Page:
Revealed: Cost of alcohol abuse in South Tyneside is almost £60m a year

The cost of alcohol abuse in South Tyneside has been revealed. Pic by PA.
The cost of alcohol abuse in South Tyneside has been revealed. Pic by PA.

Drink problems cost South Tyneside a staggering £57.4million in 2015-16, according to new figures released today.

Balance, the North East’s alcohol office, has revealed the estimated cost for alcohol harm to the borough over the year equated to £386 per person.

All of us are paying dearly for alcohol misuse, whether people drink or not

Colin Shevills

South Tyneside Council has vowed to ‘tackle’ the issue by making alcohol more difficult and expensive to get hold of.

Balance say the high alcohol consumption was estimated to have cost South Tyneside £13.1 million in NHS and healthcare for services like hospital admissions, A&E attendances, ambulance callouts and treatment for alcohol dependency.

The figures also showed that alcohol cost South Tyneside £16.8million in crime and disorder, including 3,400 cases of criminal damage, 7,400 cases of theft and 1,100 cases of violence against the person.

South Tyneside businesses and employers also lost £19million over the year, say Balance, because of absentees, lost productivity and alcohol related deaths, including 31,300 days off due to alcohol.

The figures further break down as costing £8.5million to children and adults’ social services, and substance misuse services.

Balance director Colin Shevills said: “All of us are paying dearly for alcohol misuse, whether people drink or not.

“High alcohol consumption wrecks families, impacts on workplaces and is a drain on the NHS and police at a time when they are coping with huge budget pressures.

“Meanwhile alcohol is promoted around the clock on TV, billboards and social media, and sold too cheaply through cut price deals in supermarkets and convenience stores, especially in poorer areas where people suffer the worst ill health.

“What is needed now is action at national level to put health and public services above the interests of major alcohol corporations.

“Pricing alcohol by its strength and increasing tax on the type of strong cheap white cider popular with street drinkers and teenagers would save lives and reduce the burden on our front line services.”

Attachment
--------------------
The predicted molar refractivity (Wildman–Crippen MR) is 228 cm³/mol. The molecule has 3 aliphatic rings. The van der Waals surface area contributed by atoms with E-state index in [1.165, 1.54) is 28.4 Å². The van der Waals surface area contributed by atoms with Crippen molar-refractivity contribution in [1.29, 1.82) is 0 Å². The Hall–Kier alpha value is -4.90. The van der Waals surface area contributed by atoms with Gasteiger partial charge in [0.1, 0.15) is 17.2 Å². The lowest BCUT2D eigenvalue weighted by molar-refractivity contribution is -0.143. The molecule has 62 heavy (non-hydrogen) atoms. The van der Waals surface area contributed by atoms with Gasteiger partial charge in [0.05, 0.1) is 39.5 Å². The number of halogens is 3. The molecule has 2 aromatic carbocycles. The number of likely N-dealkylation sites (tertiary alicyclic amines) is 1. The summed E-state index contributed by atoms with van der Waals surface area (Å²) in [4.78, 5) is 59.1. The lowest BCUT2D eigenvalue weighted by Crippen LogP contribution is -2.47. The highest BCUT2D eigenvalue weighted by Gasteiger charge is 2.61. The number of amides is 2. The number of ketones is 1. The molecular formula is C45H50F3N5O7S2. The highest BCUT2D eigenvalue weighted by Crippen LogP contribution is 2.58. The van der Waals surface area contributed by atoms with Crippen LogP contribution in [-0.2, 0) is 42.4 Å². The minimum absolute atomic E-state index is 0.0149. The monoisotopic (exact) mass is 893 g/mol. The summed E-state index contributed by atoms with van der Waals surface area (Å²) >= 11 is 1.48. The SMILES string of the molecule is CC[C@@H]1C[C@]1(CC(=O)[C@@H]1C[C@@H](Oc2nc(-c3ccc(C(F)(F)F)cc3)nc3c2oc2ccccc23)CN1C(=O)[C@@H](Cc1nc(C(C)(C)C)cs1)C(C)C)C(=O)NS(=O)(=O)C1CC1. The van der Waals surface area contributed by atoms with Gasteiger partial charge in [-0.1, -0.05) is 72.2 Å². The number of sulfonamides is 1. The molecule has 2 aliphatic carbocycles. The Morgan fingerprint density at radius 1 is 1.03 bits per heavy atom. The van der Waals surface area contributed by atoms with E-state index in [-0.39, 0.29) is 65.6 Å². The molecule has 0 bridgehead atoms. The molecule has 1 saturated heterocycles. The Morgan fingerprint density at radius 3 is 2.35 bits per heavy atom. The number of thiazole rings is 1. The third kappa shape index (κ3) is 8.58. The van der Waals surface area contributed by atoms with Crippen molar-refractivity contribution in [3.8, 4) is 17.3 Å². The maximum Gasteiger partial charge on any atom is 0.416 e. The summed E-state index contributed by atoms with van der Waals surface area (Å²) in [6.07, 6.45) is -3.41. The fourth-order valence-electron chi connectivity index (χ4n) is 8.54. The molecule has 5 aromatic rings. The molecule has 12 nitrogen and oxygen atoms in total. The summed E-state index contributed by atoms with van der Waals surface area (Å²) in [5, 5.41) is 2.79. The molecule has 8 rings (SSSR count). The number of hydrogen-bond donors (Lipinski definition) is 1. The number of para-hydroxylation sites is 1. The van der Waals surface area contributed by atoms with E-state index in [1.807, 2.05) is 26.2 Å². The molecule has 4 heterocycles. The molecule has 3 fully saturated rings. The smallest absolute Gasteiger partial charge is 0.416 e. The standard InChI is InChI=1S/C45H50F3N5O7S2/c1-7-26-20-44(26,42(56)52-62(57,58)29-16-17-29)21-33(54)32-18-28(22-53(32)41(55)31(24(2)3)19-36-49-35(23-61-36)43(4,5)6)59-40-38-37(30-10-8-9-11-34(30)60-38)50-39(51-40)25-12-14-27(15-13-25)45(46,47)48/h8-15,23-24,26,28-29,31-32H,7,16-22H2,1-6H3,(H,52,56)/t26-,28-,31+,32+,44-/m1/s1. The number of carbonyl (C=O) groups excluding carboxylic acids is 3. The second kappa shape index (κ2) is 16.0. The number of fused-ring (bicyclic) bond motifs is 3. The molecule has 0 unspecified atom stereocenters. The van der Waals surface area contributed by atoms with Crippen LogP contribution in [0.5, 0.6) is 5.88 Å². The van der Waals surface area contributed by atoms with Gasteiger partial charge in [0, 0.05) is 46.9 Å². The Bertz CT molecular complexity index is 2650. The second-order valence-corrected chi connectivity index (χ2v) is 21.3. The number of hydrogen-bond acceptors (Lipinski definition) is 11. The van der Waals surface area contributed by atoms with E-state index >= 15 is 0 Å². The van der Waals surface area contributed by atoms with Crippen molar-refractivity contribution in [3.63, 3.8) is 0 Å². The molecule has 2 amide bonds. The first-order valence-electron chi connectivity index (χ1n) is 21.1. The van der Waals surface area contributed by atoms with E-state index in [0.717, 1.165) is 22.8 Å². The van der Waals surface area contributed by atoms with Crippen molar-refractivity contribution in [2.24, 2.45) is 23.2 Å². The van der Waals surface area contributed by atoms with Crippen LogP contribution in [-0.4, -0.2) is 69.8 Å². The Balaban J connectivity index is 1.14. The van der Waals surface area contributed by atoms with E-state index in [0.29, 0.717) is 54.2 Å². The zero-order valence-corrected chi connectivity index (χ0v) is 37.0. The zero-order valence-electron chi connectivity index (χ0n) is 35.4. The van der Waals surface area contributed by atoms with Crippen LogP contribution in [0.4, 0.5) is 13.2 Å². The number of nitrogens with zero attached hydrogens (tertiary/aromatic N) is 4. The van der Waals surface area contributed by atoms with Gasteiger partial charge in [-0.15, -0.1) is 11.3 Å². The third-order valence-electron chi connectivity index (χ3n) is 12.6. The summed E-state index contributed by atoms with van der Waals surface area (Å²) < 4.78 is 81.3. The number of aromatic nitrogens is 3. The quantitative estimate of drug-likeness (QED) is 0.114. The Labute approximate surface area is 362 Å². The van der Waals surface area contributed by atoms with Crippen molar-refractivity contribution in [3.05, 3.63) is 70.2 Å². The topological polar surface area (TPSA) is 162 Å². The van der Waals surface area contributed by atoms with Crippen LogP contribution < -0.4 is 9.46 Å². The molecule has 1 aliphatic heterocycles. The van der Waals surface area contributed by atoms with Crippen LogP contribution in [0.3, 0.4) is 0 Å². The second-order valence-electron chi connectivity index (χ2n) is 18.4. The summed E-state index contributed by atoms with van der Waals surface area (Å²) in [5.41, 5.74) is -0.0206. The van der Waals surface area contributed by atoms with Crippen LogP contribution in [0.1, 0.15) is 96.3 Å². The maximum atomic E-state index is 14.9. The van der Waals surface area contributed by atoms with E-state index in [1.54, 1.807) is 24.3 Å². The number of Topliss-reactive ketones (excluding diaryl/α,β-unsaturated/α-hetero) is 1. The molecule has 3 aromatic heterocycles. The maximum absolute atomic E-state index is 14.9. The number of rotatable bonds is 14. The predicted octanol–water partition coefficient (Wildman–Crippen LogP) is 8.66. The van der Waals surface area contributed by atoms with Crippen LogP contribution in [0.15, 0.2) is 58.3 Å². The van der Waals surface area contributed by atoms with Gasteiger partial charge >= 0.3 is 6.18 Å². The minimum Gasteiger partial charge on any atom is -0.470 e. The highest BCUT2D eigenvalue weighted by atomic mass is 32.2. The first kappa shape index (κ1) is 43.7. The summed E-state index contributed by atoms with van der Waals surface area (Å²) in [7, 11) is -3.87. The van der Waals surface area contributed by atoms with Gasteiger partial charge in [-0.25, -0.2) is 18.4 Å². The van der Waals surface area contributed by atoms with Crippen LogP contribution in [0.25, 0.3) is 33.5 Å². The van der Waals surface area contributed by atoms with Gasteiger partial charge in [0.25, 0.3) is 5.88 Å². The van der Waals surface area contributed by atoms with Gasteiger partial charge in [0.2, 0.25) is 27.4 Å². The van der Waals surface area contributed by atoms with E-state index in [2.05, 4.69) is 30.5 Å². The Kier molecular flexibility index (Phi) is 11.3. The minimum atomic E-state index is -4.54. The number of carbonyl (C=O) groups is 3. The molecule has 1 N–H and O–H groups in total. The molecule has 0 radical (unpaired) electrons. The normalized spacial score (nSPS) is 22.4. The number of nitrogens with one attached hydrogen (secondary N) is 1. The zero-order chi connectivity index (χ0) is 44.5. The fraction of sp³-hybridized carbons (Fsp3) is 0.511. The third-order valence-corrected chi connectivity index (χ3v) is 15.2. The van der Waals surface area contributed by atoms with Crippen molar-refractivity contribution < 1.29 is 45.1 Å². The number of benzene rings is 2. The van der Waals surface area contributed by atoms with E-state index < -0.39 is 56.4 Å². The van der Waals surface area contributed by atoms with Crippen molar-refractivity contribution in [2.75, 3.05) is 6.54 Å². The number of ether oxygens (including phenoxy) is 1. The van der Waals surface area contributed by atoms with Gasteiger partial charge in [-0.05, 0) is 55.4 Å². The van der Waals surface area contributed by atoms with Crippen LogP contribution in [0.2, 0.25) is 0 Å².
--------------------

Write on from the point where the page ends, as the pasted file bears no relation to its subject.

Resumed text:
Coun Moira Smith, lead member for area management and community safety at South Tyneside Council, said: “Misuse of alcohol impacts on individuals, families and communities and puts extra pressure on services such as A&E.

“That’s why we’re committed to reducing the affordability and availability of alcohol for all drinkers and have targeted measures to support those who are most at risk of harm.”

Coun Tracey Dixon, lead member for independence and wellbeing at the council, added: “We are working in partnership with stakeholders to ensure we reduce alcohol-related harm.

“This means ensuring an integrated approach is taken to tackle this issue as well as having a comprehensive refreshed alcohol strategy for South Tyneside.

“This is reflected in our Joint Health and Wellbeing Strategy (2017-21) which sets out how we are tackling the main health and wellbeing issues across the borough, the Blue Light Strategy Group which is made up of local statutory and voluntary sector organisations that are committed to engaging with street drinkers to reduce the negative impact their behaviour has on services, families and local communities.

“Alcohol brief advice training is also offered routinely to a range of organisations across South Tyneside which increases the opportunities to have the conversation around alcohol and signpost to appropriate services.”

Northumbria Police and Crime Commissioner, Dame Vera Baird QC, said: “The cost of alcohol misuse to our society is enormous.

“It contributes to crime, unwelcome behaviours and can cause people to find themselves in very vulnerable, dangerous situations.

“I will continue to lobby and challenge the Government, partners and the industry to drive culture change.

“We need to ensure anyone who needs support gets it and to see an end to cheap alcohol sales – it’s time for change.”

An evidence review of the public health burden of alcohol published by Public Health England in December 2016 estimated the annual cost of alcohol to the UK to be between 1.3% and 2.7% of annual GDP - between £27billion and £52billion in 2016.

In comparison, tax and duty on alcohol generate around £10billion to the exchequer each year.